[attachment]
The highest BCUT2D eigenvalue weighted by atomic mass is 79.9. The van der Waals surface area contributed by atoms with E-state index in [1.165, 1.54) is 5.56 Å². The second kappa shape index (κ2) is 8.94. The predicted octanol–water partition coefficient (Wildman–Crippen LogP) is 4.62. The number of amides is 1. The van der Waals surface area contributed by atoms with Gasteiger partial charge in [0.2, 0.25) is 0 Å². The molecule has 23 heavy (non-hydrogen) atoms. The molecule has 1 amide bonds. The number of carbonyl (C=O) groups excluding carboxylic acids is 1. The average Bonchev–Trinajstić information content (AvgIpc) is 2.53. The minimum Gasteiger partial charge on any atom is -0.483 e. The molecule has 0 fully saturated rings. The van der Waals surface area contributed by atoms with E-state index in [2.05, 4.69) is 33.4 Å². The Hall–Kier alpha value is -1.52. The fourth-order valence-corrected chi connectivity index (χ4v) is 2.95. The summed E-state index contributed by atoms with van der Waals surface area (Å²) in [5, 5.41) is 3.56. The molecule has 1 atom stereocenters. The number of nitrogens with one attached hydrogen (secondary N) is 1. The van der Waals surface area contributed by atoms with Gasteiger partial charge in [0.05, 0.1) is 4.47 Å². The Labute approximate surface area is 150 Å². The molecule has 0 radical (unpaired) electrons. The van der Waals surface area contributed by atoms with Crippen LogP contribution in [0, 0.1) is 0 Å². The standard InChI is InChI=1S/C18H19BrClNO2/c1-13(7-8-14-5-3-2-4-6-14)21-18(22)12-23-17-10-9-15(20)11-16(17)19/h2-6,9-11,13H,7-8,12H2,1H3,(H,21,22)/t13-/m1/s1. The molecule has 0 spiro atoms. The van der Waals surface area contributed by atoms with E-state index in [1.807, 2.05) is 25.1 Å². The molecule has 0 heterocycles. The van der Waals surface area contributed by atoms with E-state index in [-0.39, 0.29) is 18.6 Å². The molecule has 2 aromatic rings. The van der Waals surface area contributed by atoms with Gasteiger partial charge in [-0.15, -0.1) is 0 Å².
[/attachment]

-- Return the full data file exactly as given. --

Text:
The highest BCUT2D eigenvalue weighted by atomic mass is 79.9. The van der Waals surface area contributed by atoms with E-state index in [1.165, 1.54) is 5.56 Å². The second kappa shape index (κ2) is 8.94. The predicted octanol–water partition coefficient (Wildman–Crippen LogP) is 4.62. The number of amides is 1. The van der Waals surface area contributed by atoms with Gasteiger partial charge in [0.2, 0.25) is 0 Å². The molecule has 23 heavy (non-hydrogen) atoms. The molecule has 1 amide bonds. The number of carbonyl (C=O) groups excluding carboxylic acids is 1. The average Bonchev–Trinajstić information content (AvgIpc) is 2.53. The minimum Gasteiger partial charge on any atom is -0.483 e. The molecule has 0 fully saturated rings. The van der Waals surface area contributed by atoms with E-state index in [2.05, 4.69) is 33.4 Å². The Hall–Kier alpha value is -1.52. The fourth-order valence-corrected chi connectivity index (χ4v) is 2.95. The summed E-state index contributed by atoms with van der Waals surface area (Å²) in [5, 5.41) is 3.56. The molecule has 1 atom stereocenters. The number of nitrogens with one attached hydrogen (secondary N) is 1. The van der Waals surface area contributed by atoms with Gasteiger partial charge in [0.05, 0.1) is 4.47 Å². The Labute approximate surface area is 150 Å². The molecule has 0 radical (unpaired) electrons. The van der Waals surface area contributed by atoms with Crippen LogP contribution in [0, 0.1) is 0 Å². The standard InChI is InChI=1S/C18H19BrClNO2/c1-13(7-8-14-5-3-2-4-6-14)21-18(22)12-23-17-10-9-15(20)11-16(17)19/h2-6,9-11,13H,7-8,12H2,1H3,(H,21,22)/t13-/m1/s1. The molecule has 0 spiro atoms. The van der Waals surface area contributed by atoms with E-state index in [1.807, 2.05) is 25.1 Å². The molecule has 0 heterocycles. The van der Waals surface area contributed by atoms with E-state index in [-0.39, 0.29) is 18.6 Å². The molecule has 2 aromatic rings. The van der Waals surface area contributed by atoms with Gasteiger partial charge in [-0.15, -0.1) is 0 Å².